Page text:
Syrian opposition calls for foreign intervention

Syria's opposition wants an Arab military intervention to “protect civilians from government security forces” – even after Damascus signed an Arab League protocol allowing observers to monitor a regional peace initiative to end months of bloodshed.

­The opposition dismissed the deal as a stalling tactic.

Syria has been increasingly isolated under sanctions from Arab states, the US and the EU over its crackdown on anti-government protesters.

But official Damascus says it is fighting extremist armed groups operating in the country.

In the embattled city of Homs, heavy gunfire forms a permanent soundtrack to everyday life. One cannot begin to fathom how, week after week and month after month, people in this city have endured the ongoing conflict.

But the continuing violence is taking its toll

“There are neighborhoods that are being suffocated, surrounded by armed groups,” one local woman explains. “There are many people who’ve been kidnapped. We’ve had enough. What did we do to deserve this?” she asks.

Homs has been described as a city on the brink of civil war and where some of Syria’s fiercest fighting has broken out.

Driving through the city streets, there are clear signs of conflict: bullet holes in window panes, anti-regime slogans on walls, and a heavy military presence.

RT’s crew were unable to visit neighborhoods where continuous intense fighting has rendered access too dangerous.

But in other areas, daily life struggles on, albeit against a backdrop of gunfire.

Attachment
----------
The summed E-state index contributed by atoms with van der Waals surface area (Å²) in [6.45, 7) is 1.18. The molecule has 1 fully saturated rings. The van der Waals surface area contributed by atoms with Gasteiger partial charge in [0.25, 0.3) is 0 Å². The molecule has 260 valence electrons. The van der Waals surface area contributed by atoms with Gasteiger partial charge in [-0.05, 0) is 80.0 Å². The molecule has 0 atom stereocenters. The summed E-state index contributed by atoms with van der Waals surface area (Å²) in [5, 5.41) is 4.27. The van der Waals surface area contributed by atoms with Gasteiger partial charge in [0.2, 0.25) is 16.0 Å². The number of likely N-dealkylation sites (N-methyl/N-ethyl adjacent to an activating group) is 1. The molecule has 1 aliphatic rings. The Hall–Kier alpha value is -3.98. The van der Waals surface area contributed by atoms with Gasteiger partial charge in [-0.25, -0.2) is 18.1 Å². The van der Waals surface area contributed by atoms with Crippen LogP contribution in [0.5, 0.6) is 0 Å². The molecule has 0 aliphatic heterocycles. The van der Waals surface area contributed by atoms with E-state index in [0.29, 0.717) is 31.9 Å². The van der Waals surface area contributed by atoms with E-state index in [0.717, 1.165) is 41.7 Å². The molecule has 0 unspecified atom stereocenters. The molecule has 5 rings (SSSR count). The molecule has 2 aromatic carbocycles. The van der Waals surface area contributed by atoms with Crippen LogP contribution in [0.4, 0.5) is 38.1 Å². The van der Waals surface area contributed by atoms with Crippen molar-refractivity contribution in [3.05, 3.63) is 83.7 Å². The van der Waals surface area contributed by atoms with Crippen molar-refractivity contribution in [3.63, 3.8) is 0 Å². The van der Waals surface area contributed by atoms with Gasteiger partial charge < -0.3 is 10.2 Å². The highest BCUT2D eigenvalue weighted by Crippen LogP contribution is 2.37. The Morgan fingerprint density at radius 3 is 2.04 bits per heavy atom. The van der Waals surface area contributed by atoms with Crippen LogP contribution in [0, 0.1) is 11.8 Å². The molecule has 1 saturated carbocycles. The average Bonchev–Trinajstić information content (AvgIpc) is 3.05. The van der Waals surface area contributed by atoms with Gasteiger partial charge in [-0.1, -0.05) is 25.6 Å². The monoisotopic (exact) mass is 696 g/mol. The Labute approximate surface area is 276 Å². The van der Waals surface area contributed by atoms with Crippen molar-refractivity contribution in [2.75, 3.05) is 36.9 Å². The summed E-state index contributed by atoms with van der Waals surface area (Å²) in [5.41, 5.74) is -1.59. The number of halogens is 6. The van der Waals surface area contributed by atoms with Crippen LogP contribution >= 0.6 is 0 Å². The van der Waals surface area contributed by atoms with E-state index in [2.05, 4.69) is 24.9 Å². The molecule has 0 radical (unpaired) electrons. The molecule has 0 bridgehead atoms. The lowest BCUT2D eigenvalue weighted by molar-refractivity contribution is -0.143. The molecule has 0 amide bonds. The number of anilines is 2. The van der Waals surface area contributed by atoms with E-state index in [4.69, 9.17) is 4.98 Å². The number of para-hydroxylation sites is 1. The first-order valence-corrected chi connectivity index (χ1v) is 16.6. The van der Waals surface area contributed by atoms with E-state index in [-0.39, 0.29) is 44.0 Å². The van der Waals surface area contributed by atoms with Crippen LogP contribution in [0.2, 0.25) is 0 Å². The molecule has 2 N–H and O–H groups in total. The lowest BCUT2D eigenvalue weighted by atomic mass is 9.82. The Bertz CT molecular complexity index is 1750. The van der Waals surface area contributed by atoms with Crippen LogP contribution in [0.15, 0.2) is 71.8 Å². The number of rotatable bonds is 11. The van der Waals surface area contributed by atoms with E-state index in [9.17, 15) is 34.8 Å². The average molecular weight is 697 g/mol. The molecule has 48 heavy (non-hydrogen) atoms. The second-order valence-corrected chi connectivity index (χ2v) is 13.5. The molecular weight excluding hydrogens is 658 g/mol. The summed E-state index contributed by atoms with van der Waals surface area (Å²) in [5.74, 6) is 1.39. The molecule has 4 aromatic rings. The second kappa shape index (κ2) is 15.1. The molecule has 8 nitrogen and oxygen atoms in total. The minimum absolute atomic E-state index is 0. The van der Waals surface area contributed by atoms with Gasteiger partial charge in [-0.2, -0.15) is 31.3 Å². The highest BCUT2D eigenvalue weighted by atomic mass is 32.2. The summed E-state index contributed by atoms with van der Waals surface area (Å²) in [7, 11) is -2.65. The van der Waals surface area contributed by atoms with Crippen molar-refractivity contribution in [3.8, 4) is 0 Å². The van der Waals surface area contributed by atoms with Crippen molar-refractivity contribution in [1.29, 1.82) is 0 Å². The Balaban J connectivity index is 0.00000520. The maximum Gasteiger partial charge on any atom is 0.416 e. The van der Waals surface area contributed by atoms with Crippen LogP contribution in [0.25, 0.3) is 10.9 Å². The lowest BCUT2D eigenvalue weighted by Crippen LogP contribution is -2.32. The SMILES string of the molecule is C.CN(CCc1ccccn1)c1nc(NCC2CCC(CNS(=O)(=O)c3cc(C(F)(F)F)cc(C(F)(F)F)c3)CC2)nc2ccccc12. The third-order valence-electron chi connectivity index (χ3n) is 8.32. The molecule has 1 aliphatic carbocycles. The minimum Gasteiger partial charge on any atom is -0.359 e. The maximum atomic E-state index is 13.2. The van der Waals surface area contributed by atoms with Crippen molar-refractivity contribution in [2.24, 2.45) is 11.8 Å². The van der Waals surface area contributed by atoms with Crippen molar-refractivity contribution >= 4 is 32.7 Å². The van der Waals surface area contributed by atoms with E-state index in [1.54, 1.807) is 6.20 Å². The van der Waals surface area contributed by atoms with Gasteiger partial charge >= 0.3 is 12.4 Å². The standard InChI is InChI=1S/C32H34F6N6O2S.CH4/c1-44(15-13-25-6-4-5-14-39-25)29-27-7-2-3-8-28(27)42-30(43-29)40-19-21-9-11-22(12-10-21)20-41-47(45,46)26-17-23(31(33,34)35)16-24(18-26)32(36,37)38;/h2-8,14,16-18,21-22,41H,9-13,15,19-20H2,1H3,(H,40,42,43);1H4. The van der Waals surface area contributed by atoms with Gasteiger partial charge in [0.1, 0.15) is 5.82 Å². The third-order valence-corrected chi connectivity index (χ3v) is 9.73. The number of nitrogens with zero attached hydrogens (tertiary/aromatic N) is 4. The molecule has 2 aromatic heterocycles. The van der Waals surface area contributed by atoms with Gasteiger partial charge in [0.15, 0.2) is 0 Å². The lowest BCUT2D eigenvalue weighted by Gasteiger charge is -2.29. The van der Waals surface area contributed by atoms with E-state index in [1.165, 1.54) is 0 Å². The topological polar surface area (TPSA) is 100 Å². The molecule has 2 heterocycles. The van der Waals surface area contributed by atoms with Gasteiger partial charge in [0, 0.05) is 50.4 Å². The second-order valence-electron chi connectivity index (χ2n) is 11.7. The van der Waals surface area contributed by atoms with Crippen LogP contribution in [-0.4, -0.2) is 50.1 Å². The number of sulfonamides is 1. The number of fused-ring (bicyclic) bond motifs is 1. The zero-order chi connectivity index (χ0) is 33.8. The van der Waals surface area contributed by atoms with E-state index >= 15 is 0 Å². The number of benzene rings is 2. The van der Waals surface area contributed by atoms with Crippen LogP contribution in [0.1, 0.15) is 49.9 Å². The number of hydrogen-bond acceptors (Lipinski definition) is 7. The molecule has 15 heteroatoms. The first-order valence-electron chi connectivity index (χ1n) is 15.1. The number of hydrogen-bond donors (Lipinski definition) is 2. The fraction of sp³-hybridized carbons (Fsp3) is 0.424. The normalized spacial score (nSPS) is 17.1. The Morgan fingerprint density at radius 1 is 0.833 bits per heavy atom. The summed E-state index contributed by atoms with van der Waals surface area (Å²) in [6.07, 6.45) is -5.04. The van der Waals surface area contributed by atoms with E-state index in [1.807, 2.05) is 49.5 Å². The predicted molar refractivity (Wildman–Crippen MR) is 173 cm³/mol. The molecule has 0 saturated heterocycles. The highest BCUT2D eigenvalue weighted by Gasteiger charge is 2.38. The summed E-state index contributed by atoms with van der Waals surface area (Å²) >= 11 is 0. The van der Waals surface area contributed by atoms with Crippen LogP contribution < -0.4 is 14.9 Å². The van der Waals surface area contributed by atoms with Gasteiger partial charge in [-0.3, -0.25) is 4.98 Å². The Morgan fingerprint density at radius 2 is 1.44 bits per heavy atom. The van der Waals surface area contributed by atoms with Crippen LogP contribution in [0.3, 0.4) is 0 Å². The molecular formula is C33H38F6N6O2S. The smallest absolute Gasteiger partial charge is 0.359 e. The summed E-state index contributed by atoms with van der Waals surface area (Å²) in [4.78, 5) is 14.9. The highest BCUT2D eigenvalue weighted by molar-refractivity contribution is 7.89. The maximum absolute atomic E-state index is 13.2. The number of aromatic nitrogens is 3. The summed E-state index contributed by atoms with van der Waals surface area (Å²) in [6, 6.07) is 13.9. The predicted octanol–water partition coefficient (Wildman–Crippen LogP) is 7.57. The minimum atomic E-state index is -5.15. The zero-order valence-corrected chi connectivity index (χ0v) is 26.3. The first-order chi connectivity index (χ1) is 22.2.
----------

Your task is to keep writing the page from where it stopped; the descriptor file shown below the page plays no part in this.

In central Homs, children still play unhindered and seemingly oblivious to the dangers, and this has been one of the major concerns for civilians living in the city.

The violence here is far more complex than a simple fight between opposition and regime. Here, deep-seated sectarian conflicts have reared their heads.

“From the very beginning in Homs it was sectarian, because there are equally large numbers of both sects, much more than in other cities,” a local man told RT.

A military funeral was held yesterday for five soldiers killed by what the government says is an increasingly armed militant movement.

On the same day, from the opposition, further harrowing accounts have emerged of civilian deaths around the country. It makes Syria’s decision to allow the Arab League to send observers all the more important.

Syria’s Foreign Ministry spokesman Jihad Maqdessy said, “This is a question for them, not for Syria.”

The decision has been branded “a ploy” by the SNC, the opposition outside Syria.  Meanwhile, however, the opposition inside the country has welcomed the move.

“We hope it’s going to be implemented on the ground as it is stated in the protocol,” a member of National Coalition Council Mahmoud Murai said. “And we remain completely against international intervention: it would lead the country to destruction.”

With a fractious opposition, rising death toll and with facts and information still hard to verify, the observers’ arrival in Syria will be an important step. But it is just one of many more that will need to be taken – and soon – to ensure that no more lives are lost.